best man possible who would have
the best chance to wtn in the No
vember election, and to let him for
mulate his own platform. This
Metschan had done shortly after his
announcement as a candidate be
fore the committee, and prior to his
nomination. His platform follows:
To Stand by Principles.
"I believe in party government I
am attached to the principles and
Ideals of the republican party,
shall adhere to these ideals and
principles and, if nominated and
elected governor, I shall attempt to
make them effective for the well
being of the citizens of Oregon.
"I shall rigidly apply to the busi
ness of the state the same principles
of efficiency and economy that I
have applied to my own business
This pledge can be effectively ful
filled only by basing appointments
j on merit, and exacting from em
ploycs the same character of service
that Is required of individuals sub
jected to the competition of private
life. Merit shall be the controlling
basis of my appointments and that
merit must be consistently and con
tinuously displayed as a condition of
tenure of office.
"The development of the resour
ces of the state, its timber, its agri
culture, its manufactures, Its ship
ping, and its fish and game will
have my earnest support and direc
tion, There will be no favoritism
displayed between localities, indus
tries or Individuals.
"I shall vigorously enforce all the
"I am an ardent supporter of the
plan for the development of the Col
umbia river for power, reclamation
and transportation purposes
through federal action that is now
being advocated by our delegation
In congress, since it is my convic
tion that by federal action alone can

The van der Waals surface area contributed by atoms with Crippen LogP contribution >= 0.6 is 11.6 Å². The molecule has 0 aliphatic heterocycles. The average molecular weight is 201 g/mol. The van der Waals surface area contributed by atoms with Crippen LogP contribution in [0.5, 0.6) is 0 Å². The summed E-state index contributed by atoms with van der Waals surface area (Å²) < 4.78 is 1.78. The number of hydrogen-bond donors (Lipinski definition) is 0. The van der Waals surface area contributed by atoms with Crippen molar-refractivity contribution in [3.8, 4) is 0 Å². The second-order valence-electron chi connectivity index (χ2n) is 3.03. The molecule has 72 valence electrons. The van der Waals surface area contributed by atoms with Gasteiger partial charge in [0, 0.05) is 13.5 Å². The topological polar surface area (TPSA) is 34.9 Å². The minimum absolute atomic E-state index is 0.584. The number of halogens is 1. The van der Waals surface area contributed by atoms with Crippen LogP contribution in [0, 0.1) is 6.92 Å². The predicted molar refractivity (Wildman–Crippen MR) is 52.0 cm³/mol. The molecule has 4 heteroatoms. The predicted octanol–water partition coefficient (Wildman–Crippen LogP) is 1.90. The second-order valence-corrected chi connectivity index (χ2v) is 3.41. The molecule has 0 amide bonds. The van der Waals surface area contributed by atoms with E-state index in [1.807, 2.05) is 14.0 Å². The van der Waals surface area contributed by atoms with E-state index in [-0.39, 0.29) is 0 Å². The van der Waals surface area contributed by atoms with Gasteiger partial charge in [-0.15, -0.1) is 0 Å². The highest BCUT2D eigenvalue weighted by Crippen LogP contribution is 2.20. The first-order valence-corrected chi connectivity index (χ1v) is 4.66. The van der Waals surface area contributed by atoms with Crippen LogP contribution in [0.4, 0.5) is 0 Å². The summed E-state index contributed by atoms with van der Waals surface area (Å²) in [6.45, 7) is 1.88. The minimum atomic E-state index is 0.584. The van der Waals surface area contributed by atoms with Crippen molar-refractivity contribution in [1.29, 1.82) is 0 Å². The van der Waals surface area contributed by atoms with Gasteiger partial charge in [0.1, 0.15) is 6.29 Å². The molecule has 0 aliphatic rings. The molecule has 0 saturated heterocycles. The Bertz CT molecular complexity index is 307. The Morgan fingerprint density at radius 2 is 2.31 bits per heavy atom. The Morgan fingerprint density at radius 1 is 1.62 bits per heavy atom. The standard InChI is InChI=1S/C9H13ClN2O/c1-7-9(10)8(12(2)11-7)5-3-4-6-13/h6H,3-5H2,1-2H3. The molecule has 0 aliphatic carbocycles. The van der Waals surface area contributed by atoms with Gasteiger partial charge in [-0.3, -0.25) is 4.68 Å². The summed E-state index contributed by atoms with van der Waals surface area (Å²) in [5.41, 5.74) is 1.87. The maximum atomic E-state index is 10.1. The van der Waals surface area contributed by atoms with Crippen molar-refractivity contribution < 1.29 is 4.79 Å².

such development be effectively ac
"I am opposed to the abolition of
the public service commission. Its
abolition would result In no effective
regulation of public utilities and
would be welcomed by the powerful
corporations, which are better con
trolled by regulatory commissions
federal and state, than by any other
method yet devised.
"I am a progressive with respect
Native of Illinois, Widow of CivU
War Veteran, Came to Morrow
County in 1885.
Funeral services were held at the
Methodist church in this city on
Wednesday afternoon at 2 o'clock
for Clara Ann Mikesell, a pioneer
resident of this community, who
answered death's call at Heppner
General hospital on Monday after
noon, at the advanced age of 82
years and 25 days. Services were
in charge of Rev. Glen P. White,
the pastor and were attended by
friends and relatives, members of
the Woman's Relief corps of which
deceased had long been a member,
and San Soucl Rebekah lodge,
through respect to members of the
family belonging to that order. The
floral offerings were profuse and
very beautiful. Interment was in
the family lot at Masonic cemetery.
Mrs. Mikesell had been an invalid
for many years, and during the past
four years had been cared for at
the hospital, her aliment being such
that it would not yield to medical
treatment and she patiently and
with good cheer awaited the final
Clara Ann Clark was born near
Quincy, Illinois, July 3, 1848, and
died at Heppner, Oregon, July 28,
1930, aged 82 years and 25 days.
She was married to Henry D. Mike
sell op November 8, 1866, following
the young man's return from ser
vice with the Union army. Shortly
after their marriage, Mr. and Mrs.
Mikesell moved to near Nevada, in
Vernon county, Mo., and here their
eldest child, Mrs. Emma C. Ranck
now of Heppner, was born. They
returned after a short time to their
former home in Illinois and later
again moved to Missouri, where the
other children, Alva and Willie E.,
were born. It was in September,
1885, that the family came to Mor
row county, settling near Gooseber
ry where Mr. Mikesell took up a
homestead and farmed for a num
ber of years, then moved to Hepp
ner. Mrs. Mikesell had been a res
ident of this community for the
past 32 years.
Mrs. Mikesell is survived by one
daughter and one son, these being
Mrs. Emma C. Ranck and Willie E.
Mikesell of this city, besides 12
grandchildren and four great grand